Publisher: Pegasus Books
Publication date: 8/7/2012
Who were the literary Brontës? Besides Charlotte and Emily? If you guessed more than two, you might be a bonafide fan anticipating a long overdue edition of The Brontës: Wild Genius on the Moors: The Story of Three Sisters by British historian Juliet Barker.
First published in 1994, Barker’s new edition is now available in eBook from Pegasus Books. A definitive history and an exceptional reference for everything Brontë, the book’s 1,370 pages and vast sea of footnotes are made navigable with a reliable and searchable index (clickable in the eBook version).
Barker cites Charlotte’s biographer Elizabeth Gaskell as a resource for the Bronte childhood, a portrayal of their father Patrick, Charlotte’s attitude toward boarding schools, their imaginative kingdom of Gondal. She takes issue with Gaskell’s one egregious omission of the literary output of Emily and Anne.
Gaskell, who relied solely on letters in which the Brontës seek to protect their reputations or financial security, also seemed to Barker to be a scandal monger.
Barker concedes that Gaskell ensured Charlotte would be celebrated beyond her lifetime. After release of The Life of Charlotte Brontë in 1857, visitors impressed with the remarkably precocious family began making pilgrimages to Haworth to take in the Yorkshire moorland and parsonage.
What was the moor at Haworth to the Brontës? Barker writes as if channeling Emily on page 134:
“Apart from a few short weeks in September, when the moors are covered with the purple bloom of the heather and the air is heavy with its scent, the predominant colours of the landscape are an infinite variety of subtle shades of brown, green and grey. There are no hedgerows and the few trees which brave the elements on the skyline are stunted and grow aslant, bent under the power of the prevailing wind. The whole landscape is in thrall to the sky, which is rarely cloudless and constantly changing; each season it absorbs a peculiar and different quality of light and the wind sends cloud-shadows dancing or creeping over the hill, according to mood.”
Patrick Brontë hailed from Ireland, had the luck and tenacity to attend Cambridge and become parson of the Church of St. Michael and All Angels. Books were a high-priced extravagance for a clergyman, but he would cultivate a literate household for his children. The literary careers of the Brontës were inspired by the writing and reading they did at Haworth.
Barker cites Blackwood’s Magazine, a publication of satire and commentary on politics and literature, for shaping the reading interests of the young Brontës.
“They absorbed its Tory politics, made its heroes, from the Duke of Wellington to Lord Byron, into their own heroes and copied its serio-comic style. Its tremendously long and detailed reviews of new works of biography, history, travel, politics and, to a lesser extent, fiction, gave them access to books and knowledge which were otherwise beyond their reach, especially as extensive quotations were given from the books under review.”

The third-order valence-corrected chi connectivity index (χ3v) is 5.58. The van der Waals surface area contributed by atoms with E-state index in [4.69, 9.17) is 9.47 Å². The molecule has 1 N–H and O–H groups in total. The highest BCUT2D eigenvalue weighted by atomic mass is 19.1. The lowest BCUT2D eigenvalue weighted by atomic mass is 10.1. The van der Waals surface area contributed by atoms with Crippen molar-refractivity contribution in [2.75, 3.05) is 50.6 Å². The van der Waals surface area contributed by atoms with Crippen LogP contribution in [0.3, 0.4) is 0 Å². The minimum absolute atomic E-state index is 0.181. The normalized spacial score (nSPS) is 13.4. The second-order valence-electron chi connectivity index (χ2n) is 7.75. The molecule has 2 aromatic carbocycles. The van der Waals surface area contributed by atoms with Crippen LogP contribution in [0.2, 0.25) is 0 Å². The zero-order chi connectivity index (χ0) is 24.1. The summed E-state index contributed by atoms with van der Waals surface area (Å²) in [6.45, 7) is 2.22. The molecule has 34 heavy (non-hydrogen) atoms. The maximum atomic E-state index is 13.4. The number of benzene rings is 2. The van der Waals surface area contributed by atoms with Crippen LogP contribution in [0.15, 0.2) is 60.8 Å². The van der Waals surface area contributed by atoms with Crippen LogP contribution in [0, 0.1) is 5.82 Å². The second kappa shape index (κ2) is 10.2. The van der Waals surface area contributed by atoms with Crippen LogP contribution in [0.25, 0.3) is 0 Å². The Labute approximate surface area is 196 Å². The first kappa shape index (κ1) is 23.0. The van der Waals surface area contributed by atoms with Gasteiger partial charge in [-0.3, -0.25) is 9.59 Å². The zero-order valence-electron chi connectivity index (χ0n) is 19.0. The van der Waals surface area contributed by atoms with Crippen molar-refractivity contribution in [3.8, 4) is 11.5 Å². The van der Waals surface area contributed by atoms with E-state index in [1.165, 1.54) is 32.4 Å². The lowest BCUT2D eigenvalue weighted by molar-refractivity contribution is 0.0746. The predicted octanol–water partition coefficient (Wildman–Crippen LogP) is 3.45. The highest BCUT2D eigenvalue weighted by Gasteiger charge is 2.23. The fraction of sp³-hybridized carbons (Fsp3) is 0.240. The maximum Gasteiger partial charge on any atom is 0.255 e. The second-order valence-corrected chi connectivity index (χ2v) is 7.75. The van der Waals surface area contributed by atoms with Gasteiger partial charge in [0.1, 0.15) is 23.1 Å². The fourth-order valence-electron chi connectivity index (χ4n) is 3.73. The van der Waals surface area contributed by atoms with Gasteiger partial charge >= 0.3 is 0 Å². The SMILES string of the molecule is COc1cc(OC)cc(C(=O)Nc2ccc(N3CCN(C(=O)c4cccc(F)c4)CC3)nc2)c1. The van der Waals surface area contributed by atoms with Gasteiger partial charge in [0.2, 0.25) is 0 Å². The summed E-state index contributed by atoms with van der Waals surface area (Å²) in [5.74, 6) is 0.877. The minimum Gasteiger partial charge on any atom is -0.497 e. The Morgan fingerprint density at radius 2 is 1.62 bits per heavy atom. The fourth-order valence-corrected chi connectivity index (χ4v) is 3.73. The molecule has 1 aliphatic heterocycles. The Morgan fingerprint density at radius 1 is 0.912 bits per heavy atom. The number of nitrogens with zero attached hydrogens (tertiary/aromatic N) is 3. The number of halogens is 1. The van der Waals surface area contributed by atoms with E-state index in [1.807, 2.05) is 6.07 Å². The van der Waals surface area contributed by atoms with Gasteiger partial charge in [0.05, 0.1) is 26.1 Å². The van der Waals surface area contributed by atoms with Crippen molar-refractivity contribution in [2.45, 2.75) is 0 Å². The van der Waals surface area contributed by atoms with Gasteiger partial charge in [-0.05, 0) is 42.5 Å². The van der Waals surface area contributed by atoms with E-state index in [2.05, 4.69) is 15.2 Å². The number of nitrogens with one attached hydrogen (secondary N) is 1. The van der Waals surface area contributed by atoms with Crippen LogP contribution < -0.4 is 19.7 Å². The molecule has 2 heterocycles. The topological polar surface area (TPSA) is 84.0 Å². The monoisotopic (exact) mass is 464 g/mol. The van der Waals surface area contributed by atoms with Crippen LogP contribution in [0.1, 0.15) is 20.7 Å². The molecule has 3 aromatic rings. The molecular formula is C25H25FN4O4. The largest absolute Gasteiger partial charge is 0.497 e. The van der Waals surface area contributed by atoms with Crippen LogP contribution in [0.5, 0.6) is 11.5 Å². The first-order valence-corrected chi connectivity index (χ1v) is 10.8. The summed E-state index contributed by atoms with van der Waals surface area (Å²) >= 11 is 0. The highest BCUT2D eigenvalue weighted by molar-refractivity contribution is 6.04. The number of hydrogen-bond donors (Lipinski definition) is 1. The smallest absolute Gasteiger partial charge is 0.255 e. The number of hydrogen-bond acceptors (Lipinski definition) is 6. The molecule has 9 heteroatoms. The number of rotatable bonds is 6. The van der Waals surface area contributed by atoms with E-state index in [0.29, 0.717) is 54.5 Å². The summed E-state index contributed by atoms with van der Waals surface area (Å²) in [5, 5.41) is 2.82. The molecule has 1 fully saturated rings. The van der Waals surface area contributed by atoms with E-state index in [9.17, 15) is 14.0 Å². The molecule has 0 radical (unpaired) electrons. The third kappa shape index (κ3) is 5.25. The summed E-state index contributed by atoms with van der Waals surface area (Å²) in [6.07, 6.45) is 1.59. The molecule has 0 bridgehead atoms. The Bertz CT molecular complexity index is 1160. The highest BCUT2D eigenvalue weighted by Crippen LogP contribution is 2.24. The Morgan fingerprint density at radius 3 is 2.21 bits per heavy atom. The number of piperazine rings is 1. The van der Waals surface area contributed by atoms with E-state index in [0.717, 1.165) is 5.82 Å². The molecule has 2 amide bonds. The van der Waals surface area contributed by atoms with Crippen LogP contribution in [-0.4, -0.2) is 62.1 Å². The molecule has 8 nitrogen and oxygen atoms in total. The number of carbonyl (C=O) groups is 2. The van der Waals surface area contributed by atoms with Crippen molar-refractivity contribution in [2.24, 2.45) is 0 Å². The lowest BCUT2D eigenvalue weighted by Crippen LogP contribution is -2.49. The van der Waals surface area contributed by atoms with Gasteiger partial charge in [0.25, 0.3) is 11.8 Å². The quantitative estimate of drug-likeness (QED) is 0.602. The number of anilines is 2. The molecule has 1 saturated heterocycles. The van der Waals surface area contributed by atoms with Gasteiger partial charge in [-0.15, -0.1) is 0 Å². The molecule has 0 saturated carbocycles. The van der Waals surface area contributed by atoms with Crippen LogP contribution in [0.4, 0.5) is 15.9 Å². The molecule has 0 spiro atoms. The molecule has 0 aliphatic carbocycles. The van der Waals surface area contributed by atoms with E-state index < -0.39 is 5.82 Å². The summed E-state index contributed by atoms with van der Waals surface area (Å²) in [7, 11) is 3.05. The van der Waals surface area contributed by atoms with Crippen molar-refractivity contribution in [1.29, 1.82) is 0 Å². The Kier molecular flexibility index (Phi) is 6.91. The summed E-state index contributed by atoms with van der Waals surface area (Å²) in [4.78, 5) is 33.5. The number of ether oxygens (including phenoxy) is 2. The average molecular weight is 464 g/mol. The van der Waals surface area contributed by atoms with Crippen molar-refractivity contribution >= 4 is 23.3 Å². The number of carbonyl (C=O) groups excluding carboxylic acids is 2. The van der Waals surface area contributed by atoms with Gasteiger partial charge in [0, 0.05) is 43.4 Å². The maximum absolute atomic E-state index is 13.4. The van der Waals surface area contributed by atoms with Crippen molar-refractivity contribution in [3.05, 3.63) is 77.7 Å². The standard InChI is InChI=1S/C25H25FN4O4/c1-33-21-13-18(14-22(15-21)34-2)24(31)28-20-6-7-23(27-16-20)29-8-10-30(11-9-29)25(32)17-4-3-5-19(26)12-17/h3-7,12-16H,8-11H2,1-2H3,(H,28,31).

A big portion of the Brontë children’s reading came from the library of the Keighley Mechanics Institute as well as a private library belonging to the Heaton family who were trustees of Haworth.
According to Barker, the Brontë children spent hours in these libraries browsing the periodicals, biographies, travel books and works of fiction that would make an indelible impact on their intellect.
All the Brontës, including brother Branwell (who overspent his allowance and drank heavily) exhibited a compulsion to write from very young ages. When first arriving at Haworth, the Brontë children claimed an upstairs loft, not as a playroom, but as their “study.”
Like Charlotte, both Anne and Emily would receive phenomenal acclaim through their literary fiction. Yet, the focus of Barker’s book is the near-sighted, odd, but brilliant Charlotte, who would first flounder as a teacher and governess and after an obsessive and unrequited crush for her married tutor Constantin Heger, would wallow from a lack of purpose.
Charlotte yearned to turn her creativity into a serious livelihood and partnered with her siblings to produce a collection of verse for Poems. Poetry did not become the economic windfall they had expected, so Branwell suggested they trying writing novels.
How much drama could result from a woman publishing fiction in 1847? The three sisters of course penned novels under the masculine noms de plume Currer, Ellis and Acton Bell. Their identities remained secret with Charlotte’s Jane Eyre, Emily’s Wuthering Heights and Anne’s The Tenant of Wildfell Hall in print until a rumor hinted they were all the works of one author.
Charlotte’s publisher in London, Smith, Elder & Co., sent a letter demanding an explanation.
To provide “ocular proof,” Charlotte and Anne surprised the publisher with a visit. According to Barker, Emily preferred anonymity and stayed at Haworth, while her bolder siblings took the night train to London, found lodging at Chapter Coffee House in Paternoster Row and presented themselves the next morning to George Smith at 65 Cornhill. Charlotte wrote of the ordeal:
“I then put his own letter into his hand directed to ‘Currer Bell.’ He looked at it – then at me – again – yet again – I laughed at his queer perplexity – A recognition took place – I gave my real name – Miss Brontë.”
Charlotte and Anne admitted their true identities and George Smith swore secrecy. Barker writes that the surprise visit was not without amusement. The Brontës were treated to a tour of London, including visits to the Royal Academy and the National Gallery as well as a Royal Opera House production of Rossini’s The Barber of Seville.
The Brontës: Wild Genius on the Moors: The Story of Three Sisters by Juliet Barker is a highly worthwhile read and a long overdue new edition of the literary and historic legacy of Charlotte, Emily and Anne.
Category: Nonfiction, History